Never have I been interested in estate sales, or bothered to attend one. But the two-day sale of Miss Henrietta's life caught my attention when, by chance, I happened to see it in the newspaper classifieds.
"Oh, my goodness!" I exclaimed to the friend who was sitting with me on the back porch, passing a bit of the afternoon in casual conversation. "Miss Henrietta's estate sale is tomorrow." I scanned the list and saw all the wonderful things listed, like silver, Limoges, Wedgewood china and first-edition books.
"Hmmm," I mumbled to myself as I swayed back and forth in the swing and thought about it. Maybe it was time to attend my first estate sale. After all, it was Miss Henrietta and she had been such a lovely, graceful spirit to all who knew her. A much beloved school teacher who never married, Miss Henrietta had spent her life encouraging everyone, especially those younger than she. When my first book was published, she bought it immediately and then cornered me the next time she saw me to brag and brag on me.
"It's just perfect," she declared. "Everything you said is exactly the way it is. I just love it."
Barely into her sixties, she died young, after years of suffering with diabetes. The loss of her sweet kindness was felt severely by all.
Too, Miss Henrietta was the daughter of a prosperous, local merchant. I was sure that her estate would be something quite to behold. I called my sister. She also had never attended an estate sale.
"Listen, I know this doesn't sound like me, but let's go to Miss Henrietta's estate sale." I pitched the idea a bit more, so Louise agreed. We arrived early and took our place in line, about five or six people from the front. Gradually, the line stretched longer and longer.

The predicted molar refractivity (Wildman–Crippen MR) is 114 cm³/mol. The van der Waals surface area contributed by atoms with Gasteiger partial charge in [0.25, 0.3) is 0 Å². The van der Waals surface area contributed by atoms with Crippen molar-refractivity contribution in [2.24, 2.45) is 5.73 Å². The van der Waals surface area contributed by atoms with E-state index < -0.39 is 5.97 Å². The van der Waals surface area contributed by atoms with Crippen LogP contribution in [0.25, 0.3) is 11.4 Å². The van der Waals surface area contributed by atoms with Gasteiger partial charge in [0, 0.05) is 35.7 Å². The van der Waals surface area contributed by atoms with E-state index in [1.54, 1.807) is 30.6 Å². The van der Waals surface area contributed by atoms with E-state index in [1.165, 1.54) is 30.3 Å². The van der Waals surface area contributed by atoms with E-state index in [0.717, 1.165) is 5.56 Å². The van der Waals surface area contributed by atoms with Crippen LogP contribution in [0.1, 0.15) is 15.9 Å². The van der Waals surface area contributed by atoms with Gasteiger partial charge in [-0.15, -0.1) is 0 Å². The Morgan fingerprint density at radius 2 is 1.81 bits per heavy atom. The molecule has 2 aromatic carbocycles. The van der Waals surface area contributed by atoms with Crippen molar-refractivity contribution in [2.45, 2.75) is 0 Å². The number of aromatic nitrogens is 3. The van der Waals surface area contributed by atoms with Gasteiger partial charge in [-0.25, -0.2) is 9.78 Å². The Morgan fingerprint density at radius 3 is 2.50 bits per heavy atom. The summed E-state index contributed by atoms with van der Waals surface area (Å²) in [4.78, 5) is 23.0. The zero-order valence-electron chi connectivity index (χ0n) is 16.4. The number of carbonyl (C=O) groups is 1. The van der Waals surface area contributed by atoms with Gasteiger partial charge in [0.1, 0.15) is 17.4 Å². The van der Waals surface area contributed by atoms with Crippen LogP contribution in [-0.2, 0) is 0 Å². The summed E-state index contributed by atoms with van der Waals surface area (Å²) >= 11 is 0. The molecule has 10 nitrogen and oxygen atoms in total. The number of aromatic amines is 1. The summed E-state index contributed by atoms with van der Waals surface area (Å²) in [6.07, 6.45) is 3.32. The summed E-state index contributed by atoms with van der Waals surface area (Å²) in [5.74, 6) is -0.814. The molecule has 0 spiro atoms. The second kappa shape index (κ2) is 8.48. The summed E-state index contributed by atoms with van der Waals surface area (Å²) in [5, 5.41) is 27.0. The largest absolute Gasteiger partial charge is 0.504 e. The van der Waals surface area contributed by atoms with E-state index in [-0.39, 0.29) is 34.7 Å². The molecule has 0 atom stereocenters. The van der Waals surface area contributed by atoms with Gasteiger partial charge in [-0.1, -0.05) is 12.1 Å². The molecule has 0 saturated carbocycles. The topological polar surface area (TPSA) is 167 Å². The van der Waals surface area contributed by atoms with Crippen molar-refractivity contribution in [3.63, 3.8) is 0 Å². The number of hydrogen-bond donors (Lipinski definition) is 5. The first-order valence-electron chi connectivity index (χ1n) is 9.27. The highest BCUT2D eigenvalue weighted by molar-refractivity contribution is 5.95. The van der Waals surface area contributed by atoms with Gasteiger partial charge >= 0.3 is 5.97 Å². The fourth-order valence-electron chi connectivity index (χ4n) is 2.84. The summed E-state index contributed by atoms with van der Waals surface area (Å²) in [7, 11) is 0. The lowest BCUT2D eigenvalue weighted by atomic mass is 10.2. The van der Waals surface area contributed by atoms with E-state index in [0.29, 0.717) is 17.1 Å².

"Look at all these people," Louise marveled as she looked behind us and took a box offered to us from the estate-sale organizer.
I nodded. "Yeah, I have a new goal in life. I want to have this kind of estate so that people will line up to buy my lifetime's possessions. As it stands now, nobody would want anything I have." I paused. "Well, I do have a couple of vintage Barbie dolls. Of course, their hair is a mess, so that probably hurts their value a lot."
The front door swung open and the crowd rushed in, snatching up silver, crystal and china that were laid out in the front room. I talked Louise into buying a large, ornate silver serving tray.
"You don't find silver this heavy anymore," I announced as though I'm an expert on silver. Somewhere, I had heard that.
For my part, I bought a silver-covered serving dish, sterling silver candleholders, a pretty silver syrup pitcher, a small silver tray, two sterling silver letter openers and several books by Southern authors.
I packaged up one of the letter openers, wrote a story of Miss Henrietta's generous, kind life and sent it off as a gift to my literary agent in New York. She is a marvelous woman and I knew she would appreciate a gift from the estate of a kindred spirit.
She wrote in a note of appreciation, "I love the beautiful sterling silver letter opener but I especially love the story of Miss Henrietta. I shall cherish it always."
Never have I been happier with a purchase. Not only are the pieces old and lovely, but they also belonged to someone I greatly admired.
I cherish them.
As a side benefit, though, Miss Henrietta's estate has now begat my estate. Thanks to Miss Henrietta, I finally have something that someone else might want.
Visit www.rondarich.com to sign up for Ronda's weekly newsletter. She is the best-selling author of the new book, "What Southern Women Know About Faith."